New York-Presbyterian/Weill Cornell Medical Center New York, NY, United States
Sanad Dawod, MD, Donevan R. Westerveld, MD, Kaveh Hajifathalian, MD, David Wan, MD New York-Presbyterian/Weill Cornell Medical Center, New York, NY
Introduction: Diverticula can develop anywhere along the small bowel, most commonly in the duodenum. While most patients with duodenal diverticula are asymptomatic, some develop complications such as obstruction, diverticulitis, obstructive jaundice, and bleeding. Here, we present a unique manifestation of bleeding within a periampullary diverticulum.
Case Description/Methods: A 66-year-old male with a history of hypertension, diabetes mellitus, end-stage renal disease, atrial fibrillation, and recent four-vessel coronary artery bypass grafting (CABG) presented with unstable angina and fatigue. Following his CABG 2 months ago, he was placed on warfarin and aspirin. His exam revealed hypotension, conjunctival pallor, active bowel sounds, and melena. His hemoglobin (Hb) was 5 g/dL compared to a baseline of 9.2 g/dL two months prior. Blood urea nitrogen was 154 mg/dL and creatinine was 3.47 mg/dL, elevated from his baseline. INR was 6.9 and troponin-I was 66.9 ng/mL. An electrocardiogram did not show ST-segment elevation. After medical management of his myocardial infarction, an upper endoscopy was only remarkable for a large periampullary diverticulum (PAD) containing a clot. Over the next 3 days, his Hb continued to downtrend despite transfusion. A repeat endoscopy showed blood in the gastric body and antrum, blood clots in the duodenal bulb, and oozing blood from the diverticulum. At this time, a side-viewing scope was utilized for better visualization and showed a large pantaloon diverticulum straddling a ridge overlying the common bile duct (CBD) with an ulcer and visible vessel (Image 1). Hemostatic clip placement led to the cessation of the bleed. (Image 2). His hemodynamics stabilized and he was maintained on twice-daily pantoprazole. There was a transient rise in his AST and ALT, which resolved spontaneously. The patient did not re-bleed.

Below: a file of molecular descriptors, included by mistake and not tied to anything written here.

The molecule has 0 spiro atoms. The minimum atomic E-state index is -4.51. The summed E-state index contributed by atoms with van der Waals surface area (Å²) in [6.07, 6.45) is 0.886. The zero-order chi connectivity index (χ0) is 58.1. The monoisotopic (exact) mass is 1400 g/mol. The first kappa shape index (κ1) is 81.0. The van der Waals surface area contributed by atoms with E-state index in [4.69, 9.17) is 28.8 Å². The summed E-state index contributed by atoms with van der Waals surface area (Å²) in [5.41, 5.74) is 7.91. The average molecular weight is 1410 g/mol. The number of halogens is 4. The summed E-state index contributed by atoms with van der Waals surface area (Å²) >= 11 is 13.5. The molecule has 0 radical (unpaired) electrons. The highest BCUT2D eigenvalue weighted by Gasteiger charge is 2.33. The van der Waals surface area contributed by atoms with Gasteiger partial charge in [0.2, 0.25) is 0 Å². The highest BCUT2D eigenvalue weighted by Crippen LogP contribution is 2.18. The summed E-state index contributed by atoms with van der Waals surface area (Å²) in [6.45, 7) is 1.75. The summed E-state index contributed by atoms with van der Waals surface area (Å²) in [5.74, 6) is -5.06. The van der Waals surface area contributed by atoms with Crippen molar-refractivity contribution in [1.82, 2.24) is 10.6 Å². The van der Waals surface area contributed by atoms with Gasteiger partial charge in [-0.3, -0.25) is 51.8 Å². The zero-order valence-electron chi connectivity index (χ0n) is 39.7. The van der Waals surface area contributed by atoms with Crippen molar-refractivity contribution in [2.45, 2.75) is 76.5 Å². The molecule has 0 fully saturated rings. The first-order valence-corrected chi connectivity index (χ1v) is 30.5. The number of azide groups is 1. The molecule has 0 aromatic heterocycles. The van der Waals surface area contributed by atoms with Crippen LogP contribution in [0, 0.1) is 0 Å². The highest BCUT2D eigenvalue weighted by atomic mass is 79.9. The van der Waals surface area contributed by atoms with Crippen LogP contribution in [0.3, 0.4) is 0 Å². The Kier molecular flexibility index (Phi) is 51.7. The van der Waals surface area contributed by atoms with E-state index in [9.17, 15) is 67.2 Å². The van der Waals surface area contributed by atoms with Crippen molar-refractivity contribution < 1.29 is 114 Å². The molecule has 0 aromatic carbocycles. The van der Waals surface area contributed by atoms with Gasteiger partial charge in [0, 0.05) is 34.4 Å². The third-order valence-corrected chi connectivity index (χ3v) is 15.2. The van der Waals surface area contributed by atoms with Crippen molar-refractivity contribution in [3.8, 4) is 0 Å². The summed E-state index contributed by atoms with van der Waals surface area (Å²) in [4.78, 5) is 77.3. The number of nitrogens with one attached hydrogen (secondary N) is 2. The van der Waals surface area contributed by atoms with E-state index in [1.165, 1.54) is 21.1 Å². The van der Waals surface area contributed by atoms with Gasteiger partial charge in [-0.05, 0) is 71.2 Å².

Discussion: Our patient had an ulcer within a pantaloon PAD that was only appreciated with a side-viewing duodenoscope. Thus, if there is any suspicion of blood within a large duodenal diverticulum such as a clot, the use of a side-viewing scope is warranted. Furthermore, treatment of this lesion was challenging as the ridge overlayed the CBD, raising concern for injuring the CBD or causing obstruction through endoclips or cautery, so the former was employed taking care not to grasp excess tissue other than the visible vessel. While the transient rise in the transaminases suggested a CBD obstruction, this was short-lived and no clinical sequelae ensued.
Sanad Dawod indicated no relevant financial relationships.
Donevan Westerveld indicated no relevant financial relationships.
Kaveh Hajifathalian indicated no relevant financial relationships.
David Wan indicated no relevant financial relationships.
Sanad Dawod, MD, Donevan R. Westerveld, MD, Kaveh Hajifathalian, MD, David Wan, MD. P1546 - Tighten Your Pantalones for This Pantaloon Bleed, ACG 2021 Annual Scientific Meeting Abstracts. Las Vegas, Nevada: American College of Gastroenterology.